The encouragement of rational conversation will also tend to check that coarse and vulgar familiarity which is injurious to the finest qualities of the character. The development of mutual respect amongst children is a powerful help to the more subtle virtues. The Jansenists of Port Royal laid great stress upon this, and never allowed ceremonious courtesy to be dropped amongst their pupils. There is no more elevating influence in a society of young people than the idea that each of them has a responsible and perhaps an important part to play in the world, and the consciousness that the limits of each individuality must be duly respected. There are few things more demoralising than the rough-and-tumble good fellowship for which no privacy is sacred, which despises even when it seems to love, and which tends to reduce the standard of all to the level of the lowest. A friendship founded on mutual esteem, and a tender reverence for divergent opinions, strengthens the character and the will far more than the chance camaraderie based on the intimate knowledge of common weaknesses. Conversation may even have higher uses than these. An undergraduate, conspicuous amongst his fellows as much for purity and simplicity of mind as for ability, told me that he had been educated until the age of seventeen, at a school where not only vice was unknown, but where he had never heard anything from his school-fellows which might not have been said before his sisters. No special supervision was exercised, but the pupils, who came generally from well-regulated homes, were told to talk to each other as they would if they were at home. The habit of rational conversation sprang up and became inveterate in the school. The result in the case I here mention was the preservation of the most delicate bloom of manliness. No one was more generally known and more popular in the University, and no one was more fitted to associate in perfect sympathy and dignity with all sorts and conditions of men.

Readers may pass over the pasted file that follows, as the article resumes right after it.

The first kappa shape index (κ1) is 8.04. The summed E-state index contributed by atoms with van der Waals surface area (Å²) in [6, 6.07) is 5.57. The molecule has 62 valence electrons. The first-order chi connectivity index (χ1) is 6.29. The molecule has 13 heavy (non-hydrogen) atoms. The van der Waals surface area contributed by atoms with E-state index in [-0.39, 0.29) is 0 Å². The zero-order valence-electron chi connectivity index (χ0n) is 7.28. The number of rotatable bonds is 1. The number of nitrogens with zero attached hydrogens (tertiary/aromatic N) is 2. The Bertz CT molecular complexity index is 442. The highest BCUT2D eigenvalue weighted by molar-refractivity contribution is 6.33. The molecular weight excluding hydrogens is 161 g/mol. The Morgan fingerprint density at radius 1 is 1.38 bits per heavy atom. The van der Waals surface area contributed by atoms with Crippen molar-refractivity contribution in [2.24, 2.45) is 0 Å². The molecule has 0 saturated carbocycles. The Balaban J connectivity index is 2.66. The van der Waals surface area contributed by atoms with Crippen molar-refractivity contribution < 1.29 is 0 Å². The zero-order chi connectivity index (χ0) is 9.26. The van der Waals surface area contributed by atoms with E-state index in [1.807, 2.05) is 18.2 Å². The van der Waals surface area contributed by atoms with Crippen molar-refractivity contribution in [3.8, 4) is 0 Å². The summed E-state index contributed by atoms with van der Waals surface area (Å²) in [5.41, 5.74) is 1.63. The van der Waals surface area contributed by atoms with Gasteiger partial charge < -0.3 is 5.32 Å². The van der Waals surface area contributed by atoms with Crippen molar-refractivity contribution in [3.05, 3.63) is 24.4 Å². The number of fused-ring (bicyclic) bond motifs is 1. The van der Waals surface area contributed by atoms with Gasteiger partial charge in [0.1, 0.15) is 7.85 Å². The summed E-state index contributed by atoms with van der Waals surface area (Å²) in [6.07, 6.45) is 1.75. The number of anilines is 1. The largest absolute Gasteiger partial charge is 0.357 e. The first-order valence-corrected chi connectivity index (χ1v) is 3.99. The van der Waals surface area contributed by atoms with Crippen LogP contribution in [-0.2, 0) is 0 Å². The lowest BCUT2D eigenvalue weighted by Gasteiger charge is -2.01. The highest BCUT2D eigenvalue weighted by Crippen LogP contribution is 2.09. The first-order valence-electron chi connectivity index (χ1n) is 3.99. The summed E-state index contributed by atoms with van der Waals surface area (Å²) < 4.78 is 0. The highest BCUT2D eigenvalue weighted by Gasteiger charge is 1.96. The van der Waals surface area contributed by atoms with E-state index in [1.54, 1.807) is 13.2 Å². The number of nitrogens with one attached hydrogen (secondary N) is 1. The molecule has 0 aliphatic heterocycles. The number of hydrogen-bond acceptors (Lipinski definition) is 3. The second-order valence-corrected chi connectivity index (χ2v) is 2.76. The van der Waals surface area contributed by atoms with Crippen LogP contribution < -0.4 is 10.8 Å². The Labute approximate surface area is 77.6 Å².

Typed by Angela, Apr 2017